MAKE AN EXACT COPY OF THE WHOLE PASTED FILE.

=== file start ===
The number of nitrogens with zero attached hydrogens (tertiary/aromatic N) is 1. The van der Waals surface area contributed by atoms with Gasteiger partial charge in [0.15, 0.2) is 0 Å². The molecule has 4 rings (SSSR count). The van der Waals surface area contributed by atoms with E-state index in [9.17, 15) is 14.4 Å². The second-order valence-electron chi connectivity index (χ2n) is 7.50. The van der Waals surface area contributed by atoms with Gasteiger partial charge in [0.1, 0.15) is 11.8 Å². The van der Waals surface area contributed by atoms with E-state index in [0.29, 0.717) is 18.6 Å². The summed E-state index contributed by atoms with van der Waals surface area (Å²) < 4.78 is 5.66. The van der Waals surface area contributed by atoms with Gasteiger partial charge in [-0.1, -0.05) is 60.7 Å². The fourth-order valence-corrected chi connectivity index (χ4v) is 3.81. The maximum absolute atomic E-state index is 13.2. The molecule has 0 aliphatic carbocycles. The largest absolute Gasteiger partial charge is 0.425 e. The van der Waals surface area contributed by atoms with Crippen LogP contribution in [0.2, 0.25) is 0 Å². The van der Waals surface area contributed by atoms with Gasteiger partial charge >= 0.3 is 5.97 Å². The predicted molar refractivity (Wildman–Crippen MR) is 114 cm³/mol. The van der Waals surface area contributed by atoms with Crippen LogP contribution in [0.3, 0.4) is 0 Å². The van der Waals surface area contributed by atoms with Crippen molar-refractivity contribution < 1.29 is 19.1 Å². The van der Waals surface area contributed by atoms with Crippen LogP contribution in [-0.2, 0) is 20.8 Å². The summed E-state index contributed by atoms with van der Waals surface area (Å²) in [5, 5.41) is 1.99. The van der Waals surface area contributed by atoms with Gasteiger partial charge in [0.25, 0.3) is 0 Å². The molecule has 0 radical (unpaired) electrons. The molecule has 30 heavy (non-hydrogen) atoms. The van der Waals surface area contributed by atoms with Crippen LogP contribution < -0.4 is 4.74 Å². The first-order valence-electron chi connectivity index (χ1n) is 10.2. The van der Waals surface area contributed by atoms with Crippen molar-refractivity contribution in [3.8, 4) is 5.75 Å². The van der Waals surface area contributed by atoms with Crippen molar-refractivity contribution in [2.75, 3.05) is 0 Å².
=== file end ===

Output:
The number of nitrogens with zero attached hydrogens (tertiary/aromatic N) is 1. The van der Waals surface area contributed by atoms with Gasteiger partial charge in [0.15, 0.2) is 0 Å². The molecule has 4 rings (SSSR count). The van der Waals surface area contributed by atoms with E-state index in [9.17, 15) is 14.4 Å². The second-order valence-electron chi connectivity index (χ2n) is 7.50. The van der Waals surface area contributed by atoms with Gasteiger partial charge in [0.1, 0.15) is 11.8 Å². The van der Waals surface area contributed by atoms with E-state index in [0.29, 0.717) is 18.6 Å². The summed E-state index contributed by atoms with van der Waals surface area (Å²) < 4.78 is 5.66. The van der Waals surface area contributed by atoms with Gasteiger partial charge in [-0.1, -0.05) is 60.7 Å². The fourth-order valence-corrected chi connectivity index (χ4v) is 3.81. The maximum absolute atomic E-state index is 13.2. The molecule has 0 aliphatic carbocycles. The largest absolute Gasteiger partial charge is 0.425 e. The van der Waals surface area contributed by atoms with Crippen LogP contribution in [0.2, 0.25) is 0 Å². The van der Waals surface area contributed by atoms with Gasteiger partial charge >= 0.3 is 5.97 Å². The predicted molar refractivity (Wildman–Crippen MR) is 114 cm³/mol. The van der Waals surface area contributed by atoms with Crippen LogP contribution in [0.3, 0.4) is 0 Å². The van der Waals surface area contributed by atoms with Crippen molar-refractivity contribution < 1.29 is 19.1 Å². The van der Waals surface area contributed by atoms with Crippen LogP contribution in [-0.2, 0) is 20.8 Å². The summed E-state index contributed by atoms with van der Waals surface area (Å²) in [5, 5.41) is 1.99. The van der Waals surface area contributed by atoms with Gasteiger partial charge in [0.25, 0.3) is 0 Å². The molecule has 0 radical (unpaired) electrons. The molecule has 30 heavy (non-hydrogen) atoms. The van der Waals surface area contributed by atoms with Crippen LogP contribution < -0.4 is 4.74 Å². The first-order valence-electron chi connectivity index (χ1n) is 10.2. The van der Waals surface area contributed by atoms with Crippen molar-refractivity contribution in [3.8, 4) is 5.75 Å². The van der Waals surface area contributed by atoms with Crippen molar-refractivity contribution in [2.75, 3.05) is 0 Å².